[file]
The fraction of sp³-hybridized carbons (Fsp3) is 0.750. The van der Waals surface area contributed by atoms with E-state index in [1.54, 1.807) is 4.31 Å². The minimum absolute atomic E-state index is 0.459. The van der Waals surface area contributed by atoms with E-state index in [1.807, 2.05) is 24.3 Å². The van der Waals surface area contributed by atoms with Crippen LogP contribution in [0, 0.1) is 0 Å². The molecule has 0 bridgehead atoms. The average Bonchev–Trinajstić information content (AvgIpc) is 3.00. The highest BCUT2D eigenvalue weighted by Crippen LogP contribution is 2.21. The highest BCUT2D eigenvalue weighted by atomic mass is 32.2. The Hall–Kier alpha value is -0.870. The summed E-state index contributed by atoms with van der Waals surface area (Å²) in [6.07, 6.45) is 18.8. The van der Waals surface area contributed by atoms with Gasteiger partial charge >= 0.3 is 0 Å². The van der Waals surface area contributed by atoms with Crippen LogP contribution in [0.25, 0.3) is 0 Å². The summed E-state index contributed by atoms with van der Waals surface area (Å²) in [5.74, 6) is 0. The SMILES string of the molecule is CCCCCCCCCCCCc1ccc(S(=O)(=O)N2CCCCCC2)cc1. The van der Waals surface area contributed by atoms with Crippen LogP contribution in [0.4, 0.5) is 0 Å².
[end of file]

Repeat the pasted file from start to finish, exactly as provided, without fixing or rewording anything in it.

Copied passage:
The fraction of sp³-hybridized carbons (Fsp3) is 0.750. The van der Waals surface area contributed by atoms with E-state index in [1.54, 1.807) is 4.31 Å². The minimum absolute atomic E-state index is 0.459. The van der Waals surface area contributed by atoms with E-state index in [1.807, 2.05) is 24.3 Å². The van der Waals surface area contributed by atoms with Crippen LogP contribution in [0, 0.1) is 0 Å². The molecule has 0 bridgehead atoms. The average Bonchev–Trinajstić information content (AvgIpc) is 3.00. The highest BCUT2D eigenvalue weighted by Crippen LogP contribution is 2.21. The highest BCUT2D eigenvalue weighted by atomic mass is 32.2. The Hall–Kier alpha value is -0.870. The summed E-state index contributed by atoms with van der Waals surface area (Å²) in [6.07, 6.45) is 18.8. The van der Waals surface area contributed by atoms with Gasteiger partial charge >= 0.3 is 0 Å². The van der Waals surface area contributed by atoms with Crippen LogP contribution in [0.25, 0.3) is 0 Å². The summed E-state index contributed by atoms with van der Waals surface area (Å²) in [5.74, 6) is 0. The SMILES string of the molecule is CCCCCCCCCCCCc1ccc(S(=O)(=O)N2CCCCCC2)cc1. The van der Waals surface area contributed by atoms with Crippen LogP contribution in [0.4, 0.5) is 0 Å².